Rep. Lee joins 56 NGO’s urging Obama to improve relations with Cuba

Dawn Gable

Barbara Lee.  Photo:
Barbara Lee. Photo:

HAVANA TIMES — California Congresswoman Barbara Lee has delivered a personal letter along with a letter signed by 56 organizations to President Obama and Secretary of State Kerry expressing appreciation for the changes the President has made in U.S. policy toward Cuba since taking office in 2009 and appealing for further steps to be taken.

In particular the letters calls on the President to use his executive authority to:

  1. Initiate direct high-level dialogue with Cuba’s government.
  2. Remove Cuba from the State Department’s State Sponsor of Terrorism list.
  3. Lift all restrictions on permissible travel to Cuba by anyone under U.S. jurisdiction.

The letters also stress that all signers, and the vast networks they represent, support full normalization of relations between the U.S. and Cuba.

Emily Chow of the Latin America Working Group, who collaborated with Rep. Lee to send this message to the White House says that the action shows that “there is a broad and deep level of support that exists in this country to change our failed policy towards Cuba.”

Chow points out that today “the majority of Cuban Americans are in favor of engagement, as well as the majority of U.S. citizens.” Indeed several of the organizations endorsing the missive represent hundreds of Cuban Americans: Cubapuentes, Cuban Americans For Engagement (CAFÉ), Progreso Weekly, Cuban American Alliance, and FORNORM.

Ben Willis of CAFÉ explains that his organization signed the letter because it “conveys the collective desires of our members to bring about positive, productive change in U.S.-Cuba relations. A change that will benefit both nations and their citizens.”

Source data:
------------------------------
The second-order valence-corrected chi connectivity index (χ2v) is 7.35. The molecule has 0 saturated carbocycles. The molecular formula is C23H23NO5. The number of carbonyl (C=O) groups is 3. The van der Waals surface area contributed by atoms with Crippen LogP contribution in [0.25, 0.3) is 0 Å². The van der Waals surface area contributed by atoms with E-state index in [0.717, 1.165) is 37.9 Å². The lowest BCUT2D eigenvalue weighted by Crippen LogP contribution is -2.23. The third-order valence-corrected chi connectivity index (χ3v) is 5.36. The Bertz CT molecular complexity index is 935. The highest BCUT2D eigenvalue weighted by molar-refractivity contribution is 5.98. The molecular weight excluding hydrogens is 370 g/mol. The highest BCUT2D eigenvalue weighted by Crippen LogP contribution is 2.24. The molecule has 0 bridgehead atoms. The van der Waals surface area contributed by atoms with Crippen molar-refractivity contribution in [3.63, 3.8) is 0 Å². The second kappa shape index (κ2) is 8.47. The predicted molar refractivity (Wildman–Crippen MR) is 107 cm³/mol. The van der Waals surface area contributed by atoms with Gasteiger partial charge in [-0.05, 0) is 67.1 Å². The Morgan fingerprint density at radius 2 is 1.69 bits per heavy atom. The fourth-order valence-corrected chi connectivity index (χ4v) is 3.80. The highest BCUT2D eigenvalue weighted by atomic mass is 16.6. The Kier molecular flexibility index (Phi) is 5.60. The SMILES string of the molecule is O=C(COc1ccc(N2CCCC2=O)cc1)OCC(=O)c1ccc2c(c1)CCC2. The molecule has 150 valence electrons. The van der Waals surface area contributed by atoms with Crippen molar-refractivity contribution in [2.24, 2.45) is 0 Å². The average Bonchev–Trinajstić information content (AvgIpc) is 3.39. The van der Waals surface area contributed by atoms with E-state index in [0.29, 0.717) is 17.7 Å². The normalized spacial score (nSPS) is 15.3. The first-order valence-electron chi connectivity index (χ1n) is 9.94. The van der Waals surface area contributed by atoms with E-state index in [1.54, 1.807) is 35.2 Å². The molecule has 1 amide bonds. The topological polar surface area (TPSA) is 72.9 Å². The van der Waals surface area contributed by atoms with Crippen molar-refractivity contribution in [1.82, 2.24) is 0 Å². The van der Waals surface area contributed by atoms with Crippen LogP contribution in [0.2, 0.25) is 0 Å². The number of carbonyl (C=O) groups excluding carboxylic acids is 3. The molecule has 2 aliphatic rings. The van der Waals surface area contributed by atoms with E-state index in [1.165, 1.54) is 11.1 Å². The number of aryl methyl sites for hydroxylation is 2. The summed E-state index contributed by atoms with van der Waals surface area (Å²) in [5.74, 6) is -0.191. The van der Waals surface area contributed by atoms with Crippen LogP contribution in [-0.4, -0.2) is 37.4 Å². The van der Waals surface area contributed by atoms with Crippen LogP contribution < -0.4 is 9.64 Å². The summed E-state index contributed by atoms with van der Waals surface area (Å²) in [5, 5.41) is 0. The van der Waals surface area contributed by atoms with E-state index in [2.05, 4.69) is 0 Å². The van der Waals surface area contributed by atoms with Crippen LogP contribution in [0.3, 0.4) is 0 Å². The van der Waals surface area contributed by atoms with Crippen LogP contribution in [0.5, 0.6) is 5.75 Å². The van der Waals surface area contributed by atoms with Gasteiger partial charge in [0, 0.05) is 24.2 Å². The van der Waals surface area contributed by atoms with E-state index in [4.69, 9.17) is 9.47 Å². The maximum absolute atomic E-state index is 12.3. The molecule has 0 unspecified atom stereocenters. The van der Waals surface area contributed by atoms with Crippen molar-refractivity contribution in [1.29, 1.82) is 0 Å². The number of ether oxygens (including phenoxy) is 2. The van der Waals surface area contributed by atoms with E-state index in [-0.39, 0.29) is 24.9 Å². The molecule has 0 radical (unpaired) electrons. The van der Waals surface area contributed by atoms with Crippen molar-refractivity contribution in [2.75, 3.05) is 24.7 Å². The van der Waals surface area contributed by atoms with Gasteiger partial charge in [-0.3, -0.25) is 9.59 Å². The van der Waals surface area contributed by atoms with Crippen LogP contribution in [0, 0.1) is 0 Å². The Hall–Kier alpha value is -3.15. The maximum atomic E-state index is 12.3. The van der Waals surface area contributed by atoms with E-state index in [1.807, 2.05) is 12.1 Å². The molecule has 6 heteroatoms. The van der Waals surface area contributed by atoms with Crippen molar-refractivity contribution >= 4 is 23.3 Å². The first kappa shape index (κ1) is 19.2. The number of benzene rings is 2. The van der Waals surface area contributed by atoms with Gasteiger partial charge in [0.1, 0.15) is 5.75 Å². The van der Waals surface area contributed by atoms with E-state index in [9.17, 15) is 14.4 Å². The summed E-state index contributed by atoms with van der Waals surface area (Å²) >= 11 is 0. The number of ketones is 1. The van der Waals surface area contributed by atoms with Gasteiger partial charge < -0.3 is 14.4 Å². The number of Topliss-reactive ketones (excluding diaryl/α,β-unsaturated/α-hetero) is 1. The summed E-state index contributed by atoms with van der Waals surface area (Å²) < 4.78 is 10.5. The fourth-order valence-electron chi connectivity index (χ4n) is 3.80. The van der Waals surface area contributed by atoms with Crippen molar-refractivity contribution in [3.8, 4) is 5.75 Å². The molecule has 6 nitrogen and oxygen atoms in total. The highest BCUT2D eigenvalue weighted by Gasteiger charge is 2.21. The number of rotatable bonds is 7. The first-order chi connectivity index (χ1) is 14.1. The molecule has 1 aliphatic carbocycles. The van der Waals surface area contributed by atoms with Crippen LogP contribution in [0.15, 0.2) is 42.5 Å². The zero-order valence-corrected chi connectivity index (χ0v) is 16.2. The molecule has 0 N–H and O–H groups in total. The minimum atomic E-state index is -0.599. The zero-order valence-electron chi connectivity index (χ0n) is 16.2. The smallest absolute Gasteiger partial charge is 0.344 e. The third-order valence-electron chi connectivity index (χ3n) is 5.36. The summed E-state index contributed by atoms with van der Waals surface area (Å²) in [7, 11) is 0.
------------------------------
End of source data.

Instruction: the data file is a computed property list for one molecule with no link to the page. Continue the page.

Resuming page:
11 thoughts on “Rep. Lee joins 56 NGO’s urging Obama to improve relations with Cuba

  • November 25, 2013 at 10:24 pm

    Rep. Lee and the NGO letter (which I signed) define clearly what the White House needs to do. Some comments about the comments:

    1) A substantial majority of Cuban Americans, according to polling, want to end all restrictions on travel, i.e. for every American, not just for themselves.

    2) I am not aware of poll data from Cuba, but doubt that any significant portion of the population favors travel or trade restrictions, regardless of their attitude about their country’s system. For some reason neither Freedom House nor the International Republican Institute asked that question in their surveys.

    The overt dissidents split on the issue. For example Yoani Sanchez and Oswaldo Paya favored ending the embargo and travel restrictions while Berta Soler and Guillermo Farinas adhere to the Miami hard line position.

    3) Permissible travel is not mass tourism. Commercial sun and sand holidays which are the goal of most Canadian and European visitors will still be barred to Americans. Freeing Americans from OFAC’s bureaucratic limit of people to people travel to group tours will significantly reduce costs and permit more authentic spontaneous encounters with a smaller portion of revenue going to the State.

    Logically the Castro haters should be all for opening travel in this way, but they fear any opening. They know that virtually every American who goes to Cuba comes back convinced that the economic and diplomatic embargo is destructive to both nations, regardless of their opinion of the economic and political system in Havana.

    John McAuliff
    Fund for Reconciliation and Development

  • November 24, 2013 at 9:40 am